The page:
When a restaurant has been part of the fabric of a city there is a certain sadness when it decides to close. As the old adage goes, it feels like the end of an era. Last weekend I had what will be my final meal at Fleur de Lys. After 40 years in business (28 of them with Hubert Keller at the helm) the restaurant will serve its final meal on June 28.
In a city where minimalist rules the day, Fleur de Lys was anything but. It was unabashedly continental with its white linen clad tables and formal place settings. Instead of stark and cold, its fabric draped walls and canopy ceiling were warm and luxurious. Grandiose flower arrangements injected romance into the low-lit dining room. In a sea of ever drifting sameness, Fleur de Lys managed to have its own identity.
We chose the three-course menu with the wine pairing. For my appetizer, local petrale sole with Dungeness crab, sea urchin and caviar olive oil with potato puree and toasted bacon puree. The highlight of the meal though was the entree of braised Wagyu Kobe beef cheeks with a soft poached egg and root vegetables. The perfect sweet ending was the chocolate soufflé with cherry and Kirsch ice cream. The meal was the fond farewell we wanted to have.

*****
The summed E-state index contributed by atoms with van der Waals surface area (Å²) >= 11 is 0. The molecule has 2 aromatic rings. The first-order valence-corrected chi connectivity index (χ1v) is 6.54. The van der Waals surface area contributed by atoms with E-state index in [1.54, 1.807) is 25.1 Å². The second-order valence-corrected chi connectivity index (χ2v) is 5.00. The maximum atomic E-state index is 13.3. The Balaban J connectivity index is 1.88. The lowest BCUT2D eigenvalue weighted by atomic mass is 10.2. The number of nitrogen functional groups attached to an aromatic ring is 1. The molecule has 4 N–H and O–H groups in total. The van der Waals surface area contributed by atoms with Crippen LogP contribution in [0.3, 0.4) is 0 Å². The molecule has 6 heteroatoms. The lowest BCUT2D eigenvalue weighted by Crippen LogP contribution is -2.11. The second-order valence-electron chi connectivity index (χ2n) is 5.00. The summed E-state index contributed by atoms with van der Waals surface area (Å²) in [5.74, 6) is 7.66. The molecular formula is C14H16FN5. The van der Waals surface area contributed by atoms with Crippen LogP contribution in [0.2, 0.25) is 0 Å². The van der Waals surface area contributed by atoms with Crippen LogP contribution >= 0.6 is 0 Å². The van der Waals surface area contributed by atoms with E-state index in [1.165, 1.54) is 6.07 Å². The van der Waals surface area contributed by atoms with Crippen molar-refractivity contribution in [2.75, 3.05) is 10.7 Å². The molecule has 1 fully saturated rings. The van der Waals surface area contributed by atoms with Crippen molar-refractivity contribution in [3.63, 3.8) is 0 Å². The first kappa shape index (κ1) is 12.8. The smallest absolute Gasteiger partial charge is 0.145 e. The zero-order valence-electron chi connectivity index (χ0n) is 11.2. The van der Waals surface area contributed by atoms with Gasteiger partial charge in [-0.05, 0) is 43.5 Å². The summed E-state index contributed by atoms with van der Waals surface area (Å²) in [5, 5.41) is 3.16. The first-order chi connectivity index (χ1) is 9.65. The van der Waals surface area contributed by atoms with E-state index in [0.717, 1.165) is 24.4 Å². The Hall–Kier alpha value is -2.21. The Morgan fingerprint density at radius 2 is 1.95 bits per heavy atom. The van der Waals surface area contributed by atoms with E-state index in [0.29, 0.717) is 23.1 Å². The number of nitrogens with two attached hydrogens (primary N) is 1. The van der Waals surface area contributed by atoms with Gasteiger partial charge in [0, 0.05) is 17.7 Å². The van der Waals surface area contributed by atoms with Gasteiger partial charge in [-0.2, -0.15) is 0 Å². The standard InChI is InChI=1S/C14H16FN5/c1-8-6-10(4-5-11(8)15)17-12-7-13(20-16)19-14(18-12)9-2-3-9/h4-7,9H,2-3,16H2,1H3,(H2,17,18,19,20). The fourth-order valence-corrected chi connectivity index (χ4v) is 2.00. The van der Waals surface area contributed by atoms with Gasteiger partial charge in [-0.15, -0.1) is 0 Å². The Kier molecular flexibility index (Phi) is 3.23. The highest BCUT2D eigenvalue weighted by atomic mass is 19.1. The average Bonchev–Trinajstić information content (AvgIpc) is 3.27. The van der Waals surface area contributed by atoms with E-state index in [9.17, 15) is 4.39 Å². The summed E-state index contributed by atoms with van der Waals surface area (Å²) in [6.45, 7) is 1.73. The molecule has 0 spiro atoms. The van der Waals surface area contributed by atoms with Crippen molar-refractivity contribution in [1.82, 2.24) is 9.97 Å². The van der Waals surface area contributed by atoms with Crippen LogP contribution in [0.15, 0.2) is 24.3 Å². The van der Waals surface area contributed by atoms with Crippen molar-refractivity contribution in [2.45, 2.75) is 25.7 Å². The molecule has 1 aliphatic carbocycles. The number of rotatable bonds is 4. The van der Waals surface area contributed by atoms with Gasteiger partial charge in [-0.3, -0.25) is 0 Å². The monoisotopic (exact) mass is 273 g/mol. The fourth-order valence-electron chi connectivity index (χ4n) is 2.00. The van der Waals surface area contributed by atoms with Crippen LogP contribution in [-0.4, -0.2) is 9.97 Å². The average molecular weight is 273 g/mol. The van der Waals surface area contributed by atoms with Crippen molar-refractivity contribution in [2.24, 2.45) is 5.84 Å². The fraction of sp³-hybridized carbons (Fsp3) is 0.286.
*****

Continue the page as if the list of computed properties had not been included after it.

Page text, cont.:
Long after the plates have been cleared and the lingering flavors dissipate, what you are left with from a dining experience is the feeling it gave you. In a city where there is a constant revolving door of restaurants, Fleur de Lys had staying power and managed to make a mark on the city and its people.